I’ve abandoned them, my colleagues. I wish I was there to fight with them, alongside them against the monster that is Gove and the present government. I’m watching and following the happenings from a distance as they strike repeatedly at the dreams and the aspirations and the verve and ideals of the teachers who only wanted to do one thing. They wanted, they want their pupils to win, to succeed in being the best that they can possibly be. The standards the government set are not relevant to an individual because an individual is just that! Unique, flawed, scarred with experiences that cannot be accounted for on levels and standardised tests set from ivory towers by men and women who do not know what it is to teach.

Leave the teachers alone!

Watch this video. She says it so beautifully. I had tears in my eyes by the end of it.

It made me realise that I have an opportunity to teach here and I really should just pursue it. Writing will go on. Now the floodgates have opened there is no reason why I should not do both. I’m discovering again…and it’s taken me a while, that this is ALSO something that I need to do.

Barely here nor there and quite firmly here and there.

The bump

courtesy of

courtesy of


Tammy watched the little boys zoom across the grey concrete on the playground. They screamed and yelped and made their voices deeper as they stopped, turning and facing their enemies with their fists on their hips. They were superheroes, with their coats buttoned around only their necks and their hoods turned up on their heads.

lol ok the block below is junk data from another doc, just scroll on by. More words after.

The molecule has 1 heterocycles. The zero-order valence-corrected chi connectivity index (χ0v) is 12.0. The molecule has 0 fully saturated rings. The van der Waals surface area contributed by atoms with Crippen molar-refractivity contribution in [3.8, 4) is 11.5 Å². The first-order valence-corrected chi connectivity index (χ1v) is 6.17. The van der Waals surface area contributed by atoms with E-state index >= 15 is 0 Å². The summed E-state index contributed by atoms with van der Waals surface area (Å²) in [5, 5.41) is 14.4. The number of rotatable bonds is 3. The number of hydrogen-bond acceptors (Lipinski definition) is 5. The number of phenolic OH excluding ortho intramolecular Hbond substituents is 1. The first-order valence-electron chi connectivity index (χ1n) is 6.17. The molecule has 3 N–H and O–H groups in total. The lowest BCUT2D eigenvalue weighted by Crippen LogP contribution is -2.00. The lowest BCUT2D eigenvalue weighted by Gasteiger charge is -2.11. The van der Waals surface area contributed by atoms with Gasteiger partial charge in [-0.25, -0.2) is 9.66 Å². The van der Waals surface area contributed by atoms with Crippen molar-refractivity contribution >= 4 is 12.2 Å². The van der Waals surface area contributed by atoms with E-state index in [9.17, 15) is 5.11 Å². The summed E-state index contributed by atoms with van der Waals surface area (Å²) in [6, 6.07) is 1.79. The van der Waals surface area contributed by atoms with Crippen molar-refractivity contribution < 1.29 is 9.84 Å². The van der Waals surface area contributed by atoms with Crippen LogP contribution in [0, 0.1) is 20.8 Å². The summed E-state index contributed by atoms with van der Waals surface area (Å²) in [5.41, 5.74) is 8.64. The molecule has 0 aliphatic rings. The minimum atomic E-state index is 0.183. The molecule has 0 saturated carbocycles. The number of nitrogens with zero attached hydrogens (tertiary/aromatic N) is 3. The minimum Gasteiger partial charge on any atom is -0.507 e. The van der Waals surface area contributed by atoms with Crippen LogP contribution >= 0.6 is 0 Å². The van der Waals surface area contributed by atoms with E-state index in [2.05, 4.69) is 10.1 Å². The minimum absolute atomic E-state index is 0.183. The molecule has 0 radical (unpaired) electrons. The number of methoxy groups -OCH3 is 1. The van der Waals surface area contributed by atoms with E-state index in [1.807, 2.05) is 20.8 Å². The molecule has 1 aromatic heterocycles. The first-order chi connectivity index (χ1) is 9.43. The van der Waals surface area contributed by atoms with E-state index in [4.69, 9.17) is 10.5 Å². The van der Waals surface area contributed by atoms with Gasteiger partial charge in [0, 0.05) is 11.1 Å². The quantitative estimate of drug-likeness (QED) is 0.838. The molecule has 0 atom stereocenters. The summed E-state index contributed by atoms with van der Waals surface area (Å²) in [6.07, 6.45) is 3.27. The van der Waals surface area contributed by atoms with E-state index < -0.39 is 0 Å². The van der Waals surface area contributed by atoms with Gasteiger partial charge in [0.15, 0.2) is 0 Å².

Tammy desperately wanted to join in. It looked like so much more fun than playing ‘Mummies and Daddies’. For some reason, they always picked her to be the daddy and today, she really did not want to play the part of someone who went to work and came home and demanded dinner. But then, she had an idea. It was genius! She could be a Superhero Daddy! That could be her job! The other girls looked at her as if she had lost her mind but then, miraculously, they shrugged and said, “Okay, then.”

Tammy zoomed off, attaching her own grey duffel coat around her neck, like a cloak. She ran as fast as she could, and she knew, with her new trainers, she was pretty darn fast! She felt the wind whip her hair around her face and sting her eyes. She gulped the cold air and drank it in, thirsty for more. She glanced back at the girls and they were content. She just kept on running!